Ceremony and symbol, or 'the liturgical arts - to keep the truth warm in heart and mind' (126). Things like sacred spaces (for example, the building of altars in the book of Genesis); 'sacred time - the liturgical year was used as a reminder of salvation history, not simply marking the calendar' (127); rituals; public reading of scripture; and music - which'opens the heart like nothing else' (130). Once again, when it comes to the 'how to work it' part of the chapter, Arthurs is so helpful. Be it a checklist to test whether 'your rituals have meaning' (135); or, his pondering that 'the higher the view of Scripture, the lower the practice of reading it aloud' (137); or, specific ways to improve the opening and closing words in a worship service; or, suggestions for the celebration of the Lord's Supper and the practice of baptism; or, finally, assisting our public prayers to become better 'remembrancers'.

May I conclude with how Arthurs' concludes?
St. Mungo founded the city of Glasgow, Scotland, in the late sixth century. A line from one of his sermons became the unofficial motto of the city and was inscribed on the bell of the historic Tron Church in 1631: "Let Glasgow flourish by the preaching of thy word and the praise of thy people." In 1866 a shortened secular version became the official motto and today adorns the city's coat of arms: "Let Glasgow Flourish." Visit Scotland's largest metropolis and you will see that motto on buildings, lampposts, clock towers, gates, even rubbish bins. The modern motto expresses a wish that is positive and hopeful yet a bit vacuous. The older motto grounds the hope of flourishing in the means of flourishing - robust preaching and worship. (147)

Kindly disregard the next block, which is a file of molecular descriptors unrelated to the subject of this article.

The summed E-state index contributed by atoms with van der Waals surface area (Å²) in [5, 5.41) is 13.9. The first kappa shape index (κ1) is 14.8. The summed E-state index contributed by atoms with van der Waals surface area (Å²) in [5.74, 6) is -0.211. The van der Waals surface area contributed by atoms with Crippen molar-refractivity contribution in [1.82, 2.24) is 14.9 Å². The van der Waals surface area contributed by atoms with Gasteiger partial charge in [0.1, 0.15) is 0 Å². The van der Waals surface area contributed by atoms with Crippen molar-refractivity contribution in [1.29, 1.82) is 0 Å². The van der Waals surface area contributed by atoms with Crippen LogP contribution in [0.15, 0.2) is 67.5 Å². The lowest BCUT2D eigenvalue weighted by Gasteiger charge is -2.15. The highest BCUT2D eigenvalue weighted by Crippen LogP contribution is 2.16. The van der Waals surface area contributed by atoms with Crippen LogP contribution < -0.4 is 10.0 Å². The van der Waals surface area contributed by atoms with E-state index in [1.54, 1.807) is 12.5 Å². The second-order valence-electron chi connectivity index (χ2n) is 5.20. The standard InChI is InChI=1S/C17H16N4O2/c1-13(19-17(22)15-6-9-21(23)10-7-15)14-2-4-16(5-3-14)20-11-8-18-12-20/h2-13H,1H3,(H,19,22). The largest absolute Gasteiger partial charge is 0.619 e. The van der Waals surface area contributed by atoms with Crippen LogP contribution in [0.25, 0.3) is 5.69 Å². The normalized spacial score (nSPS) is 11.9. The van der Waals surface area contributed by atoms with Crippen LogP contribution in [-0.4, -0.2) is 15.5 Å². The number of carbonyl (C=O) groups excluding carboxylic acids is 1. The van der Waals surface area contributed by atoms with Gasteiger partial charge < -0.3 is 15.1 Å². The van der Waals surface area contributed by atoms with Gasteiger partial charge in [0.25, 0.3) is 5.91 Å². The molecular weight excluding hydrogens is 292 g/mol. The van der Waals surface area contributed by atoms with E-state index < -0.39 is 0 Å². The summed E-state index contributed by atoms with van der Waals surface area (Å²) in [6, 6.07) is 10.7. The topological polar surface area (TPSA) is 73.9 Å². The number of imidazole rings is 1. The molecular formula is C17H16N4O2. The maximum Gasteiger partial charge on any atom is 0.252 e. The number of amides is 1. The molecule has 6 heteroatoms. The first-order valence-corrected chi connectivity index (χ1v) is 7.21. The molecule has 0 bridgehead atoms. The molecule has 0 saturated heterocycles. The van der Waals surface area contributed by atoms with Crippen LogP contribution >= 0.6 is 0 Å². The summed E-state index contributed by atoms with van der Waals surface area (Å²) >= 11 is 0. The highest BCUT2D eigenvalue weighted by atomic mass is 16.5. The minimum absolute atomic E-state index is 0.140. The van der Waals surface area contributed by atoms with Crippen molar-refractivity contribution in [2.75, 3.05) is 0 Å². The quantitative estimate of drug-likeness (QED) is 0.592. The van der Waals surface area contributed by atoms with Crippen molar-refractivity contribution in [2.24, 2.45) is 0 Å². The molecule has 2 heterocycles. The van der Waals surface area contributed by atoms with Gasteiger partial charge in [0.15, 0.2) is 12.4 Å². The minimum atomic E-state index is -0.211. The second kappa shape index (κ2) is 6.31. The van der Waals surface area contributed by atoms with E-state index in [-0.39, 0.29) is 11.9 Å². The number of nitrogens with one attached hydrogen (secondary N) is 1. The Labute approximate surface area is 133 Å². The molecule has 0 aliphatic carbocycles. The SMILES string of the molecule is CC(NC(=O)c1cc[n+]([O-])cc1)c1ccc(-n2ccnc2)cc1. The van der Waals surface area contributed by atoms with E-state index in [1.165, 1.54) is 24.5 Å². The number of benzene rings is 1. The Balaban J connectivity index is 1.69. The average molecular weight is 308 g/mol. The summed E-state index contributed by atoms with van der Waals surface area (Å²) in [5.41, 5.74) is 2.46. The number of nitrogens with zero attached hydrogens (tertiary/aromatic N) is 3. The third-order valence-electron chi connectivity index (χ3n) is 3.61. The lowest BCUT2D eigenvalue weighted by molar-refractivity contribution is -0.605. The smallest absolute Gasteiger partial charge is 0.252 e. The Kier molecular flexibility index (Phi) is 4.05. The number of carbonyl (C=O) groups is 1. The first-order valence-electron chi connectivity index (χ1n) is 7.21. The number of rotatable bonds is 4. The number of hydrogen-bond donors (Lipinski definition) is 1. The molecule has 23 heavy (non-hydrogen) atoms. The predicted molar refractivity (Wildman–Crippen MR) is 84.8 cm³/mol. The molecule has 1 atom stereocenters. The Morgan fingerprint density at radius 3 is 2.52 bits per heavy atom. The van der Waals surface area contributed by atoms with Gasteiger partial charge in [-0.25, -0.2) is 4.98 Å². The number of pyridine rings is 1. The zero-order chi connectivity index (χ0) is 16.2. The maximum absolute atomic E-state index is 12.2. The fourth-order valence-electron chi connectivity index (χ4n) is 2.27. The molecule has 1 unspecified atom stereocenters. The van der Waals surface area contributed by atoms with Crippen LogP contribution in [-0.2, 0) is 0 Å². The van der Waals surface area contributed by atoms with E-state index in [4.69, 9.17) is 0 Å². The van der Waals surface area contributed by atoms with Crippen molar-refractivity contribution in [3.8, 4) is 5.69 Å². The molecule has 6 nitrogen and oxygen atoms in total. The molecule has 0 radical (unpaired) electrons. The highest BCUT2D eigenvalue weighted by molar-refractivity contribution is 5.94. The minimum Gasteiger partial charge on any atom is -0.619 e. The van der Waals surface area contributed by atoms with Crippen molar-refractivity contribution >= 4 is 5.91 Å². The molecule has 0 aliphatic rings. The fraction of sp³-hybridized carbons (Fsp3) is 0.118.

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Source: paulwindsor

preaching as reminding